In the preface of the blogdown book, I recommended that all readers read at least Chapter 1 and Section 3.1 of this book. This question was answered in Section 1.2 of the book:
LiveReload is implemented via
blogdown::serve_site(), which is based on the R package servr.
The servr package in turns calls the R package httpuv to start a local HTTP server (you could test it with
servr::httd() to serve any local directory in your browser). It does not use Apache, Python, or other systems. The default server in blogdown is not based on
hugo server, either.
After that sentence in Section 1.2, I inserted a footnote (#7), in which I said if you wish to take advantage of Hugo's built-in server (i.e.
hugo server), you need to see Appendix D.2.
If you have any R Markdown documents in your website project, you cannot simply run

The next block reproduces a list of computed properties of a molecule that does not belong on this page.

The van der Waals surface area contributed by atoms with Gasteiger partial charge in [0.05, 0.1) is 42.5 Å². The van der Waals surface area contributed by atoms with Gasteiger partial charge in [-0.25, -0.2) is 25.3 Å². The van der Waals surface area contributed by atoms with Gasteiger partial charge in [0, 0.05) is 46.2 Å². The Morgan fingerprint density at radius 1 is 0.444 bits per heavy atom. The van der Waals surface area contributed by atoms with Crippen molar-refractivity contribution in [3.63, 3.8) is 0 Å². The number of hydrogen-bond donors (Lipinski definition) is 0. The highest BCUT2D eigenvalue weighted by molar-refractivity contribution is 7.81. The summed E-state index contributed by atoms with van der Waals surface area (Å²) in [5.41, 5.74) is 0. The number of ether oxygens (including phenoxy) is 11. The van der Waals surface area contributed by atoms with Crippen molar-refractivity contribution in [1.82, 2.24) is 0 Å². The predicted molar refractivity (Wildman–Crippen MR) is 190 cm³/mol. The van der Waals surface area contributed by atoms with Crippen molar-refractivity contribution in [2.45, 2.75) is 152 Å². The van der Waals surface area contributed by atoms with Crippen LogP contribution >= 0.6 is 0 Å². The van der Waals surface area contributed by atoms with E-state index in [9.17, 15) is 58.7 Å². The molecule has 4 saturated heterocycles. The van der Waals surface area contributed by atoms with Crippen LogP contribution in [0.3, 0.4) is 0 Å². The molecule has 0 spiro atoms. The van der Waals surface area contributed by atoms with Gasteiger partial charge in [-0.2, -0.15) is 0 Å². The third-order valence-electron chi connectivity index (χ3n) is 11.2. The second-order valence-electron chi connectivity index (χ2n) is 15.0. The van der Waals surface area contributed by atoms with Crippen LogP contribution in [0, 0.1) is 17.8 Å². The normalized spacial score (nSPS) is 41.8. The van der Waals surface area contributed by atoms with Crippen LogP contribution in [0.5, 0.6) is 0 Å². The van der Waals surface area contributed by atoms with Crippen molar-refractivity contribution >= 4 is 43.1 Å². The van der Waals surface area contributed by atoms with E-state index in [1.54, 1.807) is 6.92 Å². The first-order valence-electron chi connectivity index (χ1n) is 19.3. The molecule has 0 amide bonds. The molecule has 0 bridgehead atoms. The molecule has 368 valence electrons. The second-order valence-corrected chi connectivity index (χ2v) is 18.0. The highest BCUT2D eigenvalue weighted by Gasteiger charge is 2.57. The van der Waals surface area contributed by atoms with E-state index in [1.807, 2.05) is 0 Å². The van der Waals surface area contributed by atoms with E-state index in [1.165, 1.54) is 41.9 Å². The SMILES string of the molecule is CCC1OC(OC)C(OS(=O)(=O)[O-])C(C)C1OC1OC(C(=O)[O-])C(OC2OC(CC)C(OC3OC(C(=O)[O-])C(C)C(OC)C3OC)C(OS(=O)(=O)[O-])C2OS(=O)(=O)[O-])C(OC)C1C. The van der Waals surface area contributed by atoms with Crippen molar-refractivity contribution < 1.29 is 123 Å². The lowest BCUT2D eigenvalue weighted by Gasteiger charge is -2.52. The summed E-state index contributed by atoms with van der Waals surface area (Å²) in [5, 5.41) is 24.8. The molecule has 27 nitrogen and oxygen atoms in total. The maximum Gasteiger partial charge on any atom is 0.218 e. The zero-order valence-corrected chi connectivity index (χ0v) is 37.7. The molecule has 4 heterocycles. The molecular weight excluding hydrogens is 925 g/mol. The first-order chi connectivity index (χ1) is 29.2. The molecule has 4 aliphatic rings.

hugo server. From Section 2.1 of the blogdown book:
Although we think Hugo is a fantastic static site generator, there is really one and only one major missing feature: the support for R Markdown. That is basically the whole point of the blogdown package. This missing feature means that you cannot easily generate results using R code on your web pages, since you can only use static Markdown documents.
blogdown::serve_site() does two things: compile R Markdown documents (if there are any), and serve the output pages. The server can be launched in two ways. The default way is through httpuv, and the alternative way is
hugo server if you request blogdown to do so via an R option (again, see Appendix D.2). In both ways, R Markdown documents will be automatically recompiled as they are updated.
Note that blogdown also (partially) supports two other static site generators, Jekyll and Hexo. The server launched by
blogdown::serve_site() has also taken them into consideration. It is not only about Hugo, although I guess the vast majority of blogdown users use Hugo.